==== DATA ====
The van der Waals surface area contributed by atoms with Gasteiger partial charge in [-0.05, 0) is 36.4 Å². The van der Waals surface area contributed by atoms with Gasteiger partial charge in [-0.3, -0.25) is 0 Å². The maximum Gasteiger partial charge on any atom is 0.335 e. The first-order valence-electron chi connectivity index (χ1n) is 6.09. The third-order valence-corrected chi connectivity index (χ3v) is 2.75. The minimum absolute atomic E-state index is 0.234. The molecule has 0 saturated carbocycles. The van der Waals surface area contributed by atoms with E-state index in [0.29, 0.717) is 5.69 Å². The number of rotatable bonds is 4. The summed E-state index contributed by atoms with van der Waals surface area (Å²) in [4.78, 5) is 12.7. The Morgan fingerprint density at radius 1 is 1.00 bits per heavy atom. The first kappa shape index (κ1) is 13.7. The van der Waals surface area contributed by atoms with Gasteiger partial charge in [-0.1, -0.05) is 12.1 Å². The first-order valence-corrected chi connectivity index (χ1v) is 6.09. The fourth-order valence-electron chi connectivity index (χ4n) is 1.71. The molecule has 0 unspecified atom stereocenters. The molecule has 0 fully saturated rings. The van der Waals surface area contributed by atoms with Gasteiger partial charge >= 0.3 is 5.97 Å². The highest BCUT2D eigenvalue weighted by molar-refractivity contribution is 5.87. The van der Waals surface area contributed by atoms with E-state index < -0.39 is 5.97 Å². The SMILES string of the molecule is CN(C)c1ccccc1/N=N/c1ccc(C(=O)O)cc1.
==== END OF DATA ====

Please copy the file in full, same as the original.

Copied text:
The van der Waals surface area contributed by atoms with Gasteiger partial charge in [-0.05, 0) is 36.4 Å². The van der Waals surface area contributed by atoms with Gasteiger partial charge in [-0.3, -0.25) is 0 Å². The maximum Gasteiger partial charge on any atom is 0.335 e. The first-order valence-electron chi connectivity index (χ1n) is 6.09. The third-order valence-corrected chi connectivity index (χ3v) is 2.75. The minimum absolute atomic E-state index is 0.234. The molecule has 0 saturated carbocycles. The van der Waals surface area contributed by atoms with E-state index in [0.29, 0.717) is 5.69 Å². The number of rotatable bonds is 4. The summed E-state index contributed by atoms with van der Waals surface area (Å²) in [4.78, 5) is 12.7. The Morgan fingerprint density at radius 1 is 1.00 bits per heavy atom. The first kappa shape index (κ1) is 13.7. The van der Waals surface area contributed by atoms with Gasteiger partial charge in [-0.1, -0.05) is 12.1 Å². The first-order valence-corrected chi connectivity index (χ1v) is 6.09. The fourth-order valence-electron chi connectivity index (χ4n) is 1.71. The molecule has 0 unspecified atom stereocenters. The molecule has 0 fully saturated rings. The van der Waals surface area contributed by atoms with Gasteiger partial charge >= 0.3 is 5.97 Å². The highest BCUT2D eigenvalue weighted by molar-refractivity contribution is 5.87. The van der Waals surface area contributed by atoms with E-state index < -0.39 is 5.97 Å². The SMILES string of the molecule is CN(C)c1ccccc1/N=N/c1ccc(C(=O)O)cc1.